Expect massive vertical consolidation in health care. Payers, providers, suppliers and pharmacies will be under one corporate umbrella. Health insurance as we know it will largely be replaced by subscription-based plans that provide patients with unlimited telehealth consultations along with wellness, fitness and nutrition information.
Some of these trends have already begun, but they will be fully entrenched a decade from now. That’s the vision futurist Michael Rogers laid out at last week’s HIMSS Big Data & Healthcare Analytics Forum. And he forecasts some big changes by the late 2020s in how most care will be delivered.
Healthcare IT News reports Rodgers believes that, rather than being delivered in doctors’ offices or hospitals, most care will be rendered in factory-made diagnostic booths placed in schools, retail pharmacy outlets and other convenient locations. The booths will be outfitted with diagnostic devices, smart sensors and monitors with resolution so high it will appear as if the caregiver is in the same space as the patient. And the IT backbone that’s facilitating this care delivery? Rogers says it will include networks, connected data and artificial intelligence to produce quantified outcomes and maximized quality. Patients will leave these facilities with intelligent digital health tools and intelligent support, including the ability to interact with chatbots.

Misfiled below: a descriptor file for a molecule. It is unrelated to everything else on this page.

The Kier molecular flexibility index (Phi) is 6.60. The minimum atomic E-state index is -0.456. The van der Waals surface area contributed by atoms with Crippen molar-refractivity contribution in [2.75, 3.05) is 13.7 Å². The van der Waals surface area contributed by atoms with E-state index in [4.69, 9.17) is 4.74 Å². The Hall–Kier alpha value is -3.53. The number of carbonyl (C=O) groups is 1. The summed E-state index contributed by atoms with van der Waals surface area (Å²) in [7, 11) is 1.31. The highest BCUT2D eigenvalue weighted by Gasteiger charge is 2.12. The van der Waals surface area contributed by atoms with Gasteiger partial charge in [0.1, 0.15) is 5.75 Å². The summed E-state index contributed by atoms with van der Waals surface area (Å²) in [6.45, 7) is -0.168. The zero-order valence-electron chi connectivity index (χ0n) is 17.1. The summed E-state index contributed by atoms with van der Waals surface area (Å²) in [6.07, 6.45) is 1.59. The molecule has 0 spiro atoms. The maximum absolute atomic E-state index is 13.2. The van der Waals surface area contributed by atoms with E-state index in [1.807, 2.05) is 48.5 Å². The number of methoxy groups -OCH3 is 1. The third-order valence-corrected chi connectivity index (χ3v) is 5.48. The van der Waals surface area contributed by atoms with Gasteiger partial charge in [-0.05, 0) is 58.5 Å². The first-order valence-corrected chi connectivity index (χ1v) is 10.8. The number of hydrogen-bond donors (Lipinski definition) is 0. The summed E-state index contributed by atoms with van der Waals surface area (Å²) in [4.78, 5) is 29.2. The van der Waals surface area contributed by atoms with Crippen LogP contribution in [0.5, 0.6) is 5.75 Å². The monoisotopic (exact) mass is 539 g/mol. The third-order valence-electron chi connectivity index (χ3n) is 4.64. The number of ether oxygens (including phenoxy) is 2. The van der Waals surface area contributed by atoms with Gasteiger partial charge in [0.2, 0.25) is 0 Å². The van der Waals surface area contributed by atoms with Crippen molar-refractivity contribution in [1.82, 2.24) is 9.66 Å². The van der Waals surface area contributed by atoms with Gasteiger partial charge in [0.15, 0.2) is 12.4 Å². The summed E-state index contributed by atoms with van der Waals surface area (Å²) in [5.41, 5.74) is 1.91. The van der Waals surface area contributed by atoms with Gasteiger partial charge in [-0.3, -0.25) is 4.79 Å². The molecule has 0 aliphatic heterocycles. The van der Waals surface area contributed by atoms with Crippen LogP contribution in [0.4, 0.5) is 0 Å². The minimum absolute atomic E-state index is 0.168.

Of course, patient privacy and security challenges need to be addressed, but Rogers believes that will happen.